Apparently not! And this one's a sweet cutie. Sleeps a lot (I've always liked that in a newborn) and is generally agreeable. Sometimes even crosses her eyes, which I find very creepy and entertaining.

So there's our news.

Some of the best of it all has been sharing it with our guys--and the sing-a-longs have been my personal favorite moments. They've been a little OVER singing with me in the last year (no news flash there--how many times can a boy sing about pasta?) So hearing their little boy voices belt out SKIP TO MY LOU for their sister has been a small (almost teary--give me a break, I've still got lots of extra hormones) joy.

We're all glad she's here. (And she's got really long fingers, so now we've got our KEYBOARDIST for the band. Score.)

Wednesday, January 02, 2008

Lovely Inspiration

Inspired by my good friend who writes about kids' music to write about whatever-in-the-blasted-universe she wants to, I'm finally writing my recent thoughts--which have nothing whatever to do with kids music. Or my kids. Or even just music.

(Plus, there's nothing like moving to make you do things like blog instead of packing.)

I've found myself lately on this path I didn't know I was on--the kind where one book you read leads you to another and then another and you end up deep into a forest of some topic you didn't really make some master plan to explore.

It started with a novel by Wendell Berry--slow-moving, incredibly readable, beautifully prosed (and with none of the guaranteed unsettled scenes of my favorite tv host's book club choices). I started with Hannah Coulter, one of the Port Williams novels, and got so into it that I kept reading more of Berry's Port Williams books: Jayber Crow, A Place in Time . . . as many of them as I could get to dig in deeper with all the shared characters. They're all farm books--lovely character-focussed reflections on changing farm life over the last 50 years. Not at all connected to my world--I live on the coast and tend to kill even house plants.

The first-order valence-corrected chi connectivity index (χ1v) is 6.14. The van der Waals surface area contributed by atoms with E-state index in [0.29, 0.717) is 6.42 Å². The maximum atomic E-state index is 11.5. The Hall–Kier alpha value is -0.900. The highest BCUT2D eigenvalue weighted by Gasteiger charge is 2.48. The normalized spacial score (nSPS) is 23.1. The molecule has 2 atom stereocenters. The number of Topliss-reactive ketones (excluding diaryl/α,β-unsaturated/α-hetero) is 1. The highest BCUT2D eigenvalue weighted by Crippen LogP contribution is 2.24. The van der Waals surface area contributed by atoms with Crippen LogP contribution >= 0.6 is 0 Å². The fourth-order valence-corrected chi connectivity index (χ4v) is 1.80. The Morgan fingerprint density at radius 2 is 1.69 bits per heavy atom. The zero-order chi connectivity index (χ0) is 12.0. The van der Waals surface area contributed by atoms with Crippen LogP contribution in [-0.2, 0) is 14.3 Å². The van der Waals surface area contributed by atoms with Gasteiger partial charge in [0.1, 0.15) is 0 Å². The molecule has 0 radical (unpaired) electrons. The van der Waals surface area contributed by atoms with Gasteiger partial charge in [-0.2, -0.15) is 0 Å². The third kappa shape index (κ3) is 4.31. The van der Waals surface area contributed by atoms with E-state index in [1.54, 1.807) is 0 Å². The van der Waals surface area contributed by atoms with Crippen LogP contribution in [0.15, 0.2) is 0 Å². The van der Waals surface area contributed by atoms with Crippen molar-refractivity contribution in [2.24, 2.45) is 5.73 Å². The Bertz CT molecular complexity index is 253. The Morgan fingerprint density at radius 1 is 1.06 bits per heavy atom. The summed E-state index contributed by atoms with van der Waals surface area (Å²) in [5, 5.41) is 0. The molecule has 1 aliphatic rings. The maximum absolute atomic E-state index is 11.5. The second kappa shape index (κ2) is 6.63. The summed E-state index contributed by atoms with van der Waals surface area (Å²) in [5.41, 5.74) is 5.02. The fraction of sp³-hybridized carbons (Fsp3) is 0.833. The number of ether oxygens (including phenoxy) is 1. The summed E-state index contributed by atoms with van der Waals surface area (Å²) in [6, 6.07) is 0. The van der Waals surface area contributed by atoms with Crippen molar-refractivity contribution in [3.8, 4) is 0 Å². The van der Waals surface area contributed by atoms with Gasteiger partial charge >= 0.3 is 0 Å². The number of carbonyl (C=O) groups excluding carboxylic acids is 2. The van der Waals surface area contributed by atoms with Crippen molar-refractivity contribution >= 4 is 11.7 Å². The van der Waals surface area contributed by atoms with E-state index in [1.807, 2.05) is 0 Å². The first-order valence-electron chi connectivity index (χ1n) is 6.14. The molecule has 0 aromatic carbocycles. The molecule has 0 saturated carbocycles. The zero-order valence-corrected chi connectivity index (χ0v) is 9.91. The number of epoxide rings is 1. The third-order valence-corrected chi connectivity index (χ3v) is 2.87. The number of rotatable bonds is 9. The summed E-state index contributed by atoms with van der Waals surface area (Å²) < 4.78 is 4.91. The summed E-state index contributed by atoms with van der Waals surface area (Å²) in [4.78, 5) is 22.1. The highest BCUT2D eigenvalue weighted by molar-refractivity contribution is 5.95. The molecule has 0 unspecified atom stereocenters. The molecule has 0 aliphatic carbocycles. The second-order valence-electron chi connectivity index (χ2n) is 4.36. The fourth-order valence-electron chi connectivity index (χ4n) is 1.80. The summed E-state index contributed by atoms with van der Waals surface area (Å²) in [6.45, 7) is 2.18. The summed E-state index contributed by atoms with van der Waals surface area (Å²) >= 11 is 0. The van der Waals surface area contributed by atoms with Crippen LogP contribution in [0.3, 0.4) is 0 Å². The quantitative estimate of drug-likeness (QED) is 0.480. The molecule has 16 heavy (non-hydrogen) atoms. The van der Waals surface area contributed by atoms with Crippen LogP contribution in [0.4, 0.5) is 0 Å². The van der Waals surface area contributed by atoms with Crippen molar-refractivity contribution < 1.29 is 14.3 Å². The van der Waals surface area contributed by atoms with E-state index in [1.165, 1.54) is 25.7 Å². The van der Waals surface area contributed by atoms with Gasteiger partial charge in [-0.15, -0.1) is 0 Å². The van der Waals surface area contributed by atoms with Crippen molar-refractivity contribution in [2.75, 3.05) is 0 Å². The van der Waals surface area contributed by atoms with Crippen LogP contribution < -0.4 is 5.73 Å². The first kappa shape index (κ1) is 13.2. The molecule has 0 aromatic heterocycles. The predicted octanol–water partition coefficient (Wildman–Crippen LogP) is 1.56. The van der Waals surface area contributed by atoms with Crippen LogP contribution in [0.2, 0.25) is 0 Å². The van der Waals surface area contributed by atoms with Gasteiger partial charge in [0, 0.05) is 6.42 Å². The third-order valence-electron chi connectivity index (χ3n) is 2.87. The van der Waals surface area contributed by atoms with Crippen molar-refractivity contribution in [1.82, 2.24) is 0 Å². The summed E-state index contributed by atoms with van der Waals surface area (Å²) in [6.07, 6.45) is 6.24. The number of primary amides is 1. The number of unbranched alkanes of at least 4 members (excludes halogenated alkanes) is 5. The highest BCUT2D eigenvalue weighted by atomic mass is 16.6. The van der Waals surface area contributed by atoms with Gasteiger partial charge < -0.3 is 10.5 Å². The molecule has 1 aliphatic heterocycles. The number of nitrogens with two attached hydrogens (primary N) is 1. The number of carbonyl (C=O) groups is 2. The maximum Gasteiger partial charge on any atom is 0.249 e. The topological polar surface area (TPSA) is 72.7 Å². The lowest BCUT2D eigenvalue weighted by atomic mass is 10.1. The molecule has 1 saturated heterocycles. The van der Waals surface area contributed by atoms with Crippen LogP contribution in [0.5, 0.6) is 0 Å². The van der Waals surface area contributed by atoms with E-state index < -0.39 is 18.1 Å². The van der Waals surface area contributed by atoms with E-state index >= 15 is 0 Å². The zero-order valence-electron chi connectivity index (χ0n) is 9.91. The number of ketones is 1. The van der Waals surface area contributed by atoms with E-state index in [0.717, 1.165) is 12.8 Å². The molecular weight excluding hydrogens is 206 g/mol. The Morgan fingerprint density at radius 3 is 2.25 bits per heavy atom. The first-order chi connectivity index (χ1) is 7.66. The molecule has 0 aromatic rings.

Then a friend recommended Michael Polan's The Omnivore's Dilemma--a farm book, but non-fiction. All about where our food comes from (without too many harrowing details about how crammed together the chickens are). Lots of thoughts about organic food (which I can never decide whether to afford) and farmers again, of course. More farmers. I couldn't put it down--and it poses these really challenging questions about the choices we make as consumers without ever offering any answers, which is annoying and freeing all at the same time.

When I put that one down another friend recommended Barbara Kingsolver's Animal, Vegetable, Miracle. And that's where I am now--and it's a super-enjoyably-readable walk through one family's resolve to eat only what they could grow themselves or buy within 100 miles. More farmers.

And now I'm seriously considering having a garden of my own. I look at food in the grocery store differently because of these books. I live in California, but I'm actually considering paying attention to the seasons of food.

It's funny how books can take you somewhere you didn't plan on going. Even more hysterical, of course, that I've done most of this organic food reading while eating a daily intake of Taco Bell.

Here's to unplanned trips.

And Happy New Year, friends.